The wash house was also the ideal meeting place for mothers to have a good natter or let off steam as they did the weekly laundry. For just a ‘few bob’ they had access to all the latest mod-cons – washtubs, mangles, rollers, driers and presses. In 1979 the pools were drained one final time, the washroom facilities removed, and the building(s) were refurbished into office space. Today the Kagyu Samye Dzong Buddhist Centre is housed there with the emphasis on cleaning one’s mind rather than body.

N is for Nine Below Zero - Walworth A to Z

N is for Nine Below Zero
Fronted by old schoolmates Dennis Greaves on guitar and Mark Feltham on blues harp, Nine Below Zero were formed in the late seventies and achieved huge acclaim in the early eighties playing old school rhythm and blues in smoked filled rooms. As youngsters at Walworth Comprehensive, Greaves, Peter Clarke and Kenny Bradley (future members of 9BZ) would bunk off school and sneak into the Thomas A Beckett to watch bands doing their soundchecks at the pub-rock venue. Managed by another local, Mickey Modern, the band appeared on the pilot episode of The Young Ones performing 11 Plus 11. Another song titled East Street SE17 was an early b-side. Thirty seven years later and they are still going strong and currently fulfilling a number of British dates.

O is for Octavia Hill - Walworth A to Z

O is for Octavia Hill
Octavia Hill by John Singer Sargent 1898 (National Portrait Gallery)

A hundred years after Octavia Hill’s death, the housing estate she helped build still stands and bears her name. Meanwhile just a stone’s throw away the bulldozers are already at work razing the Aylesbury Estate to the ground. Twin planning disasters the Heygate and the Aylesbury might have benefited from an Octavia Hill. She was undoubtedly one of the noblest characters of her time, seeking her utmost to better the conditions of the poor, preventing open spaces being built upon, and founding many notable organisations of which the National Trust is the most well known. But it was her work with the Ecclesiastical Commissioners that she will always be remembered for in Walworth. The transformation of a notorious 22 acre slum site into several new streets and groves (Merrow, Portland, Villa, Wooler, Liverpool, Burton, etc.) filled with healthy affordable homes in the shape of pretty cottages and low-rise tenement blocks. The Faraday Gardens recreational ground was thrown in for good measure, a green space we are still profiting from today.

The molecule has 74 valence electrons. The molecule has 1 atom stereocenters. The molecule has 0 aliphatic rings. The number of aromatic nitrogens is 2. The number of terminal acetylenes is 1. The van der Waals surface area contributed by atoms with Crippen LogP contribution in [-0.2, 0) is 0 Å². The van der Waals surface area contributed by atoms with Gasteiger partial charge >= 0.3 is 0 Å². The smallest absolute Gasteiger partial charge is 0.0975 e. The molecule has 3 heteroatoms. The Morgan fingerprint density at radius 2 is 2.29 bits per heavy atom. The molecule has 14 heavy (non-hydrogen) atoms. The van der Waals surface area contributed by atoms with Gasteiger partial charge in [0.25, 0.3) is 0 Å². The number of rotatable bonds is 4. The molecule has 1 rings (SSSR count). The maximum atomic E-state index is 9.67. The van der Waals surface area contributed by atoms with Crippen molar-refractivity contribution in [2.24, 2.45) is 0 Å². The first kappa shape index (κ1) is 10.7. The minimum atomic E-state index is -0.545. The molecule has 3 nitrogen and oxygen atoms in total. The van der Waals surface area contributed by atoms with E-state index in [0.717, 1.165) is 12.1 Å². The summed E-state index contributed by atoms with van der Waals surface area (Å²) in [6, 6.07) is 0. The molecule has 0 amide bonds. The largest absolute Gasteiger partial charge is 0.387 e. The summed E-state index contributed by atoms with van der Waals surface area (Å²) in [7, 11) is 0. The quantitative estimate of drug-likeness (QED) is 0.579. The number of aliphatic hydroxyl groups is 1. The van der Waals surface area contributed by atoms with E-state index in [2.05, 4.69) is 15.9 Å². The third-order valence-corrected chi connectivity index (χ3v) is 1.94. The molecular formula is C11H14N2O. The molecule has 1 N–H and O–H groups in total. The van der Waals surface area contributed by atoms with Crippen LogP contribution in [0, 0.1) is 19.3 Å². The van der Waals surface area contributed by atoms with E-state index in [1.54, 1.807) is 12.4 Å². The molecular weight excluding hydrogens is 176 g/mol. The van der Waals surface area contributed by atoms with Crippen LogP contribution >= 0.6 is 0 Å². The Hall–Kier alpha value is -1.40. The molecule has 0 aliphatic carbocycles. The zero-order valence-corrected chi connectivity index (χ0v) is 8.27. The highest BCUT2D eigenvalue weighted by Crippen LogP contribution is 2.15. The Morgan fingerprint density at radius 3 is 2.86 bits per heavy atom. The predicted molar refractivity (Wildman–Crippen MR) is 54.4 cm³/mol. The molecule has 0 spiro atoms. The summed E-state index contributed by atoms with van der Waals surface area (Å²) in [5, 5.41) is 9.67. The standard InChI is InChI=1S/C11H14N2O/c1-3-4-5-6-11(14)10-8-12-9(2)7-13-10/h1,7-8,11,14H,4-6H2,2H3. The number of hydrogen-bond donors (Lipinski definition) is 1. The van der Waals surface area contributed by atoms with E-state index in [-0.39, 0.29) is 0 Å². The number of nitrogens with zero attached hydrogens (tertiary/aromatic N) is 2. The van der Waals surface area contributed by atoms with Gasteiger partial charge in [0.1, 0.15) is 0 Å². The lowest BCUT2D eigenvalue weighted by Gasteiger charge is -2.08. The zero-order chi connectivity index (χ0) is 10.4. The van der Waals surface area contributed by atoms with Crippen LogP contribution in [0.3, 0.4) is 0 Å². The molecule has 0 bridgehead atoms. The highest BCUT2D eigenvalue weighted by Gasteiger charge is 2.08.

Part of a letter from Octavia Hill regarding Faraday Gardens

P is for Pawnbrokers - Walworth A to Z

P is for Pawnbrokers

Throughout the Victorian era countless pawnshops littered the many rows of terraces that made up the Walworth Road. Mr Burls’ pawnbrokers of Kings Row; Turner’s of Crown Row; Burltor’s of Beckford Row; Knowles’ of Bolingbroke Row and so on. And then came Grisnett and Walker, who occupied the distinctive building on the corner of Walworth Road and Merrow Street with its three brass balls beneath the clock tower. More recent generations will remember it as Harvey & Thompson, with the jewelry counter and unredeemed pledges sold in the front of the shop, and the pawnbrokers section round the side. The company was set up in 1897 by Walter Harvey, who already had his own pawnbrokers in Lambeth Walk as early as 1881, and CJ Thompson, to take advantage of the underprivileged. Or to help out the poor, depending on which way you see it. It was by quite a remarkable coincidence during the summer of 1915, that Messrs Harvey and Thompson both passed away within three weeks of each other. A more affluent time saw the Walworth premises downsized and let out to Panache shoe shop. The chain of stores has continued to increase in the current darker financial climate. Recent years have seen Harvey & Thompson rebranded on the high street as H&T, becoming far and away the largest pawnbrokers in the UK with 190 stores around the country. These days it is mostly gold, silver and jewelry they are after, but in the past it would have been almost anything of value; giving folks easy access to cash with the hope they could return a week or so later to redeem their husband’s suit or the family heirloom. 

It is a sign of the times that once again Walworth Road is awash with gold buyers, money lenders, cheque cashers and pawnbrokers. With things being so tight, is it really any wonder that so many betting offices and gambling dens are also sprouting up, each one competing for those last few pennies or precious assets that are being held onto.

Tuesday, 29 April 2014

Q is for Queen of Hearts - Walworth A to Z

Q is for Queen of Hearts